love the concept of two truths can be a true, it's liberation to me, I love this, like, I can have my feelings and you can have yours. And those are both valid and can coexist. And I love that instead of just either or all or nothing good or bad. It feels so much better my nervous system to go. Okay, it's okay for us to have our own different feelings. For some reason, your grandma was just really like coming. I don't know, she's just a big presence. Right now. We're talking. And I see your book behind you a bold, and what does bold mean to you? Because I feel like your grandma represents it from what you've described her how you've described her, what does bold mean to you,

Dr. Luana

showing up only as me without apologies, not asking for permission not changing. It is in the end of it, living a value driven life that has all pieces of me the pieces there better the valid visa data last developed, but it's every day taking those moves that go towards that thing that matters the most one way or another.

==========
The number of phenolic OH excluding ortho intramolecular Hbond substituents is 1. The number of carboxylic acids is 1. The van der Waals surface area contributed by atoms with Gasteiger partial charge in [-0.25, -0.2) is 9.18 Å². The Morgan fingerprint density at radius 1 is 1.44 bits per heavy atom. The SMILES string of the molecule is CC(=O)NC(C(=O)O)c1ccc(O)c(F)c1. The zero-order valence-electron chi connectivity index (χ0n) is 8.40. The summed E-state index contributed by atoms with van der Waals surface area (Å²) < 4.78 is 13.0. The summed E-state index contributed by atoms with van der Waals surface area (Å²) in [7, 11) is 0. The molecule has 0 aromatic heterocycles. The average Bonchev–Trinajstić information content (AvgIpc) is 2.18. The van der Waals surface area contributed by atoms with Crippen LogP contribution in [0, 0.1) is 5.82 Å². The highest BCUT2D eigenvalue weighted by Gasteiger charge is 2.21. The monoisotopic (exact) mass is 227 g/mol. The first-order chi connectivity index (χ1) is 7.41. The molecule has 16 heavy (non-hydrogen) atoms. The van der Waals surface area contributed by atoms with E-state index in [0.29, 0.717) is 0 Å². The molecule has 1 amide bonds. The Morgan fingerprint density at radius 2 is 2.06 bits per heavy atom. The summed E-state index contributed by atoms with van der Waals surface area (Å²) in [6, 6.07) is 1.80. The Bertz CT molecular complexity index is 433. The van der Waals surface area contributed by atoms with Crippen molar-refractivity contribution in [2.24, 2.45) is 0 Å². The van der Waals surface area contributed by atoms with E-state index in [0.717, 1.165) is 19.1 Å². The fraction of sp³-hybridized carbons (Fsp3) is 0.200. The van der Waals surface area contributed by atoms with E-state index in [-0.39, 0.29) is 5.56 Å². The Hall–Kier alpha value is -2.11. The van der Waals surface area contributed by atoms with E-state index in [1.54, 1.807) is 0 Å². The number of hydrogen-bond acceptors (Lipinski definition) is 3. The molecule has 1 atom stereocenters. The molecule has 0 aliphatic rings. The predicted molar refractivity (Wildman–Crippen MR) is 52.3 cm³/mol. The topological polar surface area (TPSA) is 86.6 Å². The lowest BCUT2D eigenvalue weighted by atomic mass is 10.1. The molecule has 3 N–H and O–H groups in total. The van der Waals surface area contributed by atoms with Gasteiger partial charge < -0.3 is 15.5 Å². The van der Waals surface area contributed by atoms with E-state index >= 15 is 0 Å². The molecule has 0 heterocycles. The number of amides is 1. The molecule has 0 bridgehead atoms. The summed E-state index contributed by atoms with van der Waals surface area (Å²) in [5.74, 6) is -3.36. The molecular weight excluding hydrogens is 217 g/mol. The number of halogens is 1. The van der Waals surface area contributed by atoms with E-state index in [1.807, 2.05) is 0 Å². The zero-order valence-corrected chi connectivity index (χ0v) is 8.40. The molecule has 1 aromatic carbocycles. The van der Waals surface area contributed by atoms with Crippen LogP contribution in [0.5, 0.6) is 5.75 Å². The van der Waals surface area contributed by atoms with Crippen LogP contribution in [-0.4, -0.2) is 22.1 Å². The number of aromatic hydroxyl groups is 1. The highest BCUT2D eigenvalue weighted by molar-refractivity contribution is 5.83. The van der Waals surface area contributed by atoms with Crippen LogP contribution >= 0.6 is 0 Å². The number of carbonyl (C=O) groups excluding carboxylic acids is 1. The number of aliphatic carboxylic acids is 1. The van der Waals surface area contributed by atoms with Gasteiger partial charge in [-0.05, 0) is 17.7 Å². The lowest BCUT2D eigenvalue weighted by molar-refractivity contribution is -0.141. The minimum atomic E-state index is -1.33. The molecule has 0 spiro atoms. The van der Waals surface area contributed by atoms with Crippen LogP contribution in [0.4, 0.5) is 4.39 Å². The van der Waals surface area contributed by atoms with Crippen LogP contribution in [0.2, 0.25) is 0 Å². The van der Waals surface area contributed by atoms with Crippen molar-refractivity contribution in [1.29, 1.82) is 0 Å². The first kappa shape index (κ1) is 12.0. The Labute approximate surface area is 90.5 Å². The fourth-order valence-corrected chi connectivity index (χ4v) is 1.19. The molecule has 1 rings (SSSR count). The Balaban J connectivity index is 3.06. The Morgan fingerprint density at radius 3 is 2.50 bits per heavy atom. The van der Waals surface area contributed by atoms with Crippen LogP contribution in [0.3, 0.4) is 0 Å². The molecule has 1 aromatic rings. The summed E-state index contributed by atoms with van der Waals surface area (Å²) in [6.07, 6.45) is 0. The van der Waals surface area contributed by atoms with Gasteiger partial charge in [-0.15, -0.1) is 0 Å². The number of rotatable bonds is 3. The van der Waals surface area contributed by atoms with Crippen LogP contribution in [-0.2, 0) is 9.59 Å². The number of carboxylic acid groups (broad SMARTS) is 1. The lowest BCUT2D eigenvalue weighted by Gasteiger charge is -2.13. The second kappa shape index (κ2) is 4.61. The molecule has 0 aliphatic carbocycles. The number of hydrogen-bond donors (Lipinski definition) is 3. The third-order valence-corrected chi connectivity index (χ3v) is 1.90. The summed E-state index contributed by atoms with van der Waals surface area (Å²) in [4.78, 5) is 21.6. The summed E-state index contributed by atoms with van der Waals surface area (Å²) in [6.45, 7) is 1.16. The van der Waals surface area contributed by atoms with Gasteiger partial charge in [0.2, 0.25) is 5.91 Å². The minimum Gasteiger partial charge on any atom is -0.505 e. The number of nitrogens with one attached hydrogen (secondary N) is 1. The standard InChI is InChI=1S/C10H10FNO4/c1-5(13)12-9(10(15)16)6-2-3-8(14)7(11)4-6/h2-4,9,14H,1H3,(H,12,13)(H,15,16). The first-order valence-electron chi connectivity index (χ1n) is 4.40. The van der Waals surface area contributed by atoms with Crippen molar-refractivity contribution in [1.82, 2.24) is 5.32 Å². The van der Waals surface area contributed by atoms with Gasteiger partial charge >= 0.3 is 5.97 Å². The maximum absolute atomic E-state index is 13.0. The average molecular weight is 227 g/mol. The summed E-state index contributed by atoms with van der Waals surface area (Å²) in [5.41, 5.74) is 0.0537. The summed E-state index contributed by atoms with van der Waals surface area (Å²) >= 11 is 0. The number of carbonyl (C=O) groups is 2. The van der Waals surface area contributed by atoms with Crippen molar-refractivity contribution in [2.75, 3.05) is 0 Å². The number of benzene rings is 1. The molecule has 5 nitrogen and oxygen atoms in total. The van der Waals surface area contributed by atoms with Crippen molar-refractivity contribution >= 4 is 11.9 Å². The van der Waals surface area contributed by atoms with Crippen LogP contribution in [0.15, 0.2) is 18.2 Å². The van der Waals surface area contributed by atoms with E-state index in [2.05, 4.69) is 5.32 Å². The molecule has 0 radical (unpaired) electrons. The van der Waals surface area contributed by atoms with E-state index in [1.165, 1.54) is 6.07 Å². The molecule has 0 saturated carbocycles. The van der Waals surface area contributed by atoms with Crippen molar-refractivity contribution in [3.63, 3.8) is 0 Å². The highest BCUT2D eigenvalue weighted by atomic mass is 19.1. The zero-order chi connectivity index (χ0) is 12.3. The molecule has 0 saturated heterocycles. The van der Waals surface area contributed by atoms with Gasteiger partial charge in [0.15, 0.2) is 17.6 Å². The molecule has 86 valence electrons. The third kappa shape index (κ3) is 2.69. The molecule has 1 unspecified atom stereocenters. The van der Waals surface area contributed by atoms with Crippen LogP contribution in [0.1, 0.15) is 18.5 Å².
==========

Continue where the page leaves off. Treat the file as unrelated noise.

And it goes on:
Kristen Boice

Okay, so how do you live boldly with fear,

Dr. Luana

you give it a big hug, and you take it along with you. That's how you do it. You don't allow fear to stop, you don't allow fear to paralyze you, you understand that fear is coming out of your fight, fight or freeze. And you need to make friends with it. And you need to know that part of it. And you need to know what's maintaining it. For me, my fear is maintained when my core belief of not been enough gets activated. So every time I'm about to make a bold move, I just about to do one, I decided to fly to LA to meet with somebody to pitch something that I really feel very passionate about. And I had this idea last week on a Wednesday, by Saturday, I contacted the person he said, Yes, I can have dinner with you in LA, it's all valid, but I'm scared shitless get on a plane tomorrow morning, I'm gonna go to LA. And the closer I get to being at this dinner this person, the more my brain wants to say, but you didn't think enough through this. And you know, maybe you shouldn't be more and you need to. And that's just fear. That's just fear, because the idea is crystal clear in my brain. And if I can get fear out, I can give it a shot at pitching this idea. And but fear is there like I am honestly terrified to get on this plane. I have this conversation. That being said, I'm gonna get on the plane tomorrow, I'm gonna bring fear along with me and I will shift my perspective shifts my perspective, but I'm gonna approach no matter what,